Chronic Disease Impact on Public Health
Chronic Diseases Impact on Public Health
Chronic Diseases are a major public health crisis because of their impact on quality of life, morbidity and mortality, and cost to the healthcare system: Almost one out of every two U.S. adults (~107 million people) reported having at least one of six chronic illnesses – cardiovascular disease, diabetes, cancer, chronic obstructive pulmonary disease, asthma, or arthritis – in 2008 (APHA- Get the Facts).
Seven out of ten deaths among Americans each year are from chronic diseases with heart disease, cancer, and stroke accounting for more than 50% of all yearly deaths (CDC, 2012).
Obesity, which can lead to heart disease, stroke, type 2 diabetes, and cancer, costs the U.S. $147 billion annually in 2008 dollars (CDC, Overweight and Obesity Facts, 2012).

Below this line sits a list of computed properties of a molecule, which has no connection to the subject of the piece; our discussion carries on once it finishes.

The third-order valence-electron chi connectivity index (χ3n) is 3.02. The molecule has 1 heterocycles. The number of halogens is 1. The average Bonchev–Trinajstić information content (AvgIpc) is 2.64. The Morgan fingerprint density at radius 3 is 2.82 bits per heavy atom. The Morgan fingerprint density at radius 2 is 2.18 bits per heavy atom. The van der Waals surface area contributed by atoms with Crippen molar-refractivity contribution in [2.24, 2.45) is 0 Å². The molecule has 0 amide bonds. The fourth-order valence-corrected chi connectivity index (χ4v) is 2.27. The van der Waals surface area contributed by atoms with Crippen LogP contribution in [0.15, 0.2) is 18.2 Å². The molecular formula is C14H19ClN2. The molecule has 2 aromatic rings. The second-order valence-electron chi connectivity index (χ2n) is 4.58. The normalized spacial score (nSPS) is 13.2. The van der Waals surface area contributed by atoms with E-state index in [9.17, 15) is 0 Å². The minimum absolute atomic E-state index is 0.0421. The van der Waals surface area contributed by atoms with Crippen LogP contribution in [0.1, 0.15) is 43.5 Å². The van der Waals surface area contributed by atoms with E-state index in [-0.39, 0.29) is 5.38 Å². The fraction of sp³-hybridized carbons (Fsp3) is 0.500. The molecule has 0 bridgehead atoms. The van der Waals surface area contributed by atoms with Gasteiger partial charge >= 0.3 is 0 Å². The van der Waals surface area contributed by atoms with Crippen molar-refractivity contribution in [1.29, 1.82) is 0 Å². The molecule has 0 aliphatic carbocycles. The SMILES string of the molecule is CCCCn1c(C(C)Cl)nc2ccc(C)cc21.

By 2030, medical costs associated with obesity are expected to increase by at least $48 billion annually, with the annual loss in economic productivity totaling $390 billion to $580 billion (Trust for America’s Health (TFAH), 2012).
Economic Rationale for Preventative Healthcare
The five most costly and preventable chronic conditions cost the U.S. nearly $347 billion (30% of total health spending) in 2010 (Agency for Healthcare Research Quality, Medical Expenditure Panel Survey, 2010).
Effective public health interventions and policies that target chronic diseases lead to a healthier population with lower health care spending, less school and workplace absenteeism, increased economic productivity, and an improved quality of life (APHA, 2012).
By investing in prevention and treatment of the most common chronic diseases, the U.S. could decrease treatment costs by $218 billion per year and reduce the economic impact of disease by $1.1 trillion annually (Milken Institute, 2007).